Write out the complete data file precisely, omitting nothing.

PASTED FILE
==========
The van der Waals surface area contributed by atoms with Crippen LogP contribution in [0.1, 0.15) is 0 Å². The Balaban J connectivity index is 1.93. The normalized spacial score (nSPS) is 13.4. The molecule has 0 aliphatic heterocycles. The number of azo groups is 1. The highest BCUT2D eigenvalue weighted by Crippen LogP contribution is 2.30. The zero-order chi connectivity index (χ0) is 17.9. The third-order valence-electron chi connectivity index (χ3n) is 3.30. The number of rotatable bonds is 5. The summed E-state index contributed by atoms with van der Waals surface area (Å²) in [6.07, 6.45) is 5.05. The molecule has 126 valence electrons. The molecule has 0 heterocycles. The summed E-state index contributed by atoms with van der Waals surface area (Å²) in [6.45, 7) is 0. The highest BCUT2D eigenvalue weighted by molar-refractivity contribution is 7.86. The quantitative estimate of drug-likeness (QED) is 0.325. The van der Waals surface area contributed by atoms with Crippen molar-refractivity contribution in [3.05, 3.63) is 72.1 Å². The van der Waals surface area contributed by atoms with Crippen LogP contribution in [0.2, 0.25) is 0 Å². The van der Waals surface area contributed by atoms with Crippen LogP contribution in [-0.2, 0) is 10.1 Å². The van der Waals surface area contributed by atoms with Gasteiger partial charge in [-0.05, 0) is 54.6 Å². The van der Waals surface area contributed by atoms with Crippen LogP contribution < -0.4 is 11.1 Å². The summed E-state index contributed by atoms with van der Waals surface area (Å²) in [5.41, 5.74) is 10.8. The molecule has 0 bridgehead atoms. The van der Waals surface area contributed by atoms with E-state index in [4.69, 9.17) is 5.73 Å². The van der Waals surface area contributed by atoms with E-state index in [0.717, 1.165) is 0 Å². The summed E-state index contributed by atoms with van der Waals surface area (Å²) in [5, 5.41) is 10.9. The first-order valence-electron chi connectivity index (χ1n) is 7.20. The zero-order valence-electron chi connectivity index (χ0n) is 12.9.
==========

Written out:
The van der Waals surface area contributed by atoms with Crippen LogP contribution in [0.1, 0.15) is 0 Å². The Balaban J connectivity index is 1.93. The normalized spacial score (nSPS) is 13.4. The molecule has 0 aliphatic heterocycles. The number of azo groups is 1. The highest BCUT2D eigenvalue weighted by Crippen LogP contribution is 2.30. The zero-order chi connectivity index (χ0) is 17.9. The third-order valence-electron chi connectivity index (χ3n) is 3.30. The number of rotatable bonds is 5. The summed E-state index contributed by atoms with van der Waals surface area (Å²) in [6.07, 6.45) is 5.05. The molecule has 126 valence electrons. The molecule has 0 heterocycles. The summed E-state index contributed by atoms with van der Waals surface area (Å²) in [6.45, 7) is 0. The highest BCUT2D eigenvalue weighted by molar-refractivity contribution is 7.86. The quantitative estimate of drug-likeness (QED) is 0.325. The van der Waals surface area contributed by atoms with Crippen molar-refractivity contribution in [3.05, 3.63) is 72.1 Å². The van der Waals surface area contributed by atoms with Crippen LogP contribution in [0.2, 0.25) is 0 Å². The van der Waals surface area contributed by atoms with Crippen LogP contribution in [-0.2, 0) is 10.1 Å². The van der Waals surface area contributed by atoms with Gasteiger partial charge in [-0.05, 0) is 54.6 Å². The van der Waals surface area contributed by atoms with Crippen LogP contribution < -0.4 is 11.1 Å². The summed E-state index contributed by atoms with van der Waals surface area (Å²) in [5.41, 5.74) is 10.8. The molecule has 0 bridgehead atoms. The van der Waals surface area contributed by atoms with E-state index in [4.69, 9.17) is 5.73 Å². The van der Waals surface area contributed by atoms with E-state index in [0.717, 1.165) is 0 Å². The summed E-state index contributed by atoms with van der Waals surface area (Å²) in [5, 5.41) is 10.9. The first-order valence-electron chi connectivity index (χ1n) is 7.20. The zero-order valence-electron chi connectivity index (χ0n) is 12.9.